Opinion

MEHLMAN: Shhh … Don’t Tell Anyone, But Mayorkas Just Abolished ICE

REUTERS/Lucy Nicholson

Ira Mehlman Media Director, FAIR
Font Size:

Over a two-week period, from Sept. 30 to Oct. 12, Homeland Security Secretary Alejandro Mayorkas effectively abolished the Immigration and Customs Enforcement (ICE) agency. Doing away with the agency that apprehends and removes illegal aliens has become a rallying cry for the far left and was embraced by several contenders for the 2020 Democratic presidential nomination – although, notably, not Joe Biden.

ICE headquarters is still there on 12th St. S.W. in Washington, D.C. Dozens of field offices around the country remain. The 10,000 employees of the agency still collect paychecks. But as a result of two memos issued by Mayorkas, the agency’s immigration enforcement functions have virtually ceased to exist. To be clear, ICE wasn’t doing much even before Mayorkas issued his edicts – ICE agents were averaging one arrest every two and a half months – but now it’s official: ICE has been ordered to stand down.

Mayorkas’ first memo, Guidelines for the Enforcement of Civil Immigration Law, issued on Sept. 30, defines who, among the 15 million or so illegal aliens living in the U.S., ICE agents may arrest and put into removal proceedings. Under the guise of “setting priorities,” Mayorkas limits enforcement to just three categories of illegal aliens: Those who are deemed to be threats to national security, such as terrorists and spies; violent criminals; and those who entered the country after Nov. 1, 2020. And even these categories are smaller than they might appear.

According to the Cato Institute (a libertarian think tank that supports mass immigration), a grand total of 1,485 spies were arrested in the U.S. between 1990 and 2019, of whom 583 were native-born Americans. The Department of Justice reports that between Sept. 11, 2001 and Dec. 31, 2016, 402 foreign terrorists were arrested on U.S. soil.

When it comes to removing violent criminals, Mayorkas’ memo carves out some rather large exceptions. “The gravity of an apprehension and removal on a noncitizen’s life, and potentially the life of family members and the community, warrants the dedication of investigative and evaluative effort,” Mayorkas states.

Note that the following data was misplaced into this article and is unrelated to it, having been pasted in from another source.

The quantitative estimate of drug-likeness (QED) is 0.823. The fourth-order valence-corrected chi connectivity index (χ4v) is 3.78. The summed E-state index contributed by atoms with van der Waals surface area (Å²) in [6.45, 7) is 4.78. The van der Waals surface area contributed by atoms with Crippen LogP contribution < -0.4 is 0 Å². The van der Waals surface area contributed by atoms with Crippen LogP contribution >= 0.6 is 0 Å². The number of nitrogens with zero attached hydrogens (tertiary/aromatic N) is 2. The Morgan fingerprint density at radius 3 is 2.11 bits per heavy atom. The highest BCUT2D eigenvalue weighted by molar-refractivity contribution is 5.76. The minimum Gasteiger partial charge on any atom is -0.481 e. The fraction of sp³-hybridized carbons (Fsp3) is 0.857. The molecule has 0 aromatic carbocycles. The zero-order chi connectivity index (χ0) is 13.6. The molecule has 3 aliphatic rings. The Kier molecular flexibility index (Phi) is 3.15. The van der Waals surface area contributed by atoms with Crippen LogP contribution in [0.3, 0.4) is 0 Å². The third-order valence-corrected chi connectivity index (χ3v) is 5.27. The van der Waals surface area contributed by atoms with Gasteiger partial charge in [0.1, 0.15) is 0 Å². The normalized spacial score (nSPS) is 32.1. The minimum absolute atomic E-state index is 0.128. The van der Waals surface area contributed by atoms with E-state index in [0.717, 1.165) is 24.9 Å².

Violent criminals who are of “advanced or tender age,” have lived in the United States for a “lengthy” period of time, have a mental illness that led to their criminal conduct or whose removal would leave dependents behind, are a no-go for ICE agents. Thus, the sweet-spot for ICE agents attempting to do their jobs is finding a violent criminal, not too young and not too old, mentally competent, without kids. That should keep them busy.

As for the third category, those who were in the country less than 11 months from the day Mayorkas issued his memo – that is nothing more than a moneymaking opportunity for those in the business of selling bogus rent receipts and pay stubs.

But Mayorkas was not satisfied with declaring virtually all illegal aliens off-limits to enforcement. On Oct. 12, he issued a second fiat nullifying the law prohibiting employers from hiring illegal aliens. That key provision of the 1986 Immigration Reform and Control Act (which then-Senator Joe Biden voted for), was intended to eliminate the magnet of jobs that draws illegal aliens to the U.S. When enforced (as it was under the Trump administration), worksite enforcement actions had the dual benefit of nabbing large numbers of deportable aliens, and hitting scofflaw employers with meaningful financial and criminal penalties while discouraging others from doing the same.

Under Mayorkas’ edict, only employers who “exploit” illegal alien workers will be subject to enforcement actions. Needless to say, additional penalties should be imposed on employers who mistreat workers, regardless of their immigration status. But under new ICE policies, companies now have a green light to hire illegal aliens in preference to American workers, so long as they meet certain minimal employment standards – an ironic stance, considering the president fancies himself as an ally of working Americans, and frequently invokes his blue-collar upbringing and the struggles his own family faced.

With just 25 percent of the public supporting the Biden administration’s immigration policies, satisfying the far left’s demand and disbanding ICE entirely may have been politically untenable, so Mayorkas has done the next best thing: He has quietly eliminated nearly all of its functions.

Ira Mehlman is media director at the Federation for American Immigration Reform (FAIR) in Washington D.C.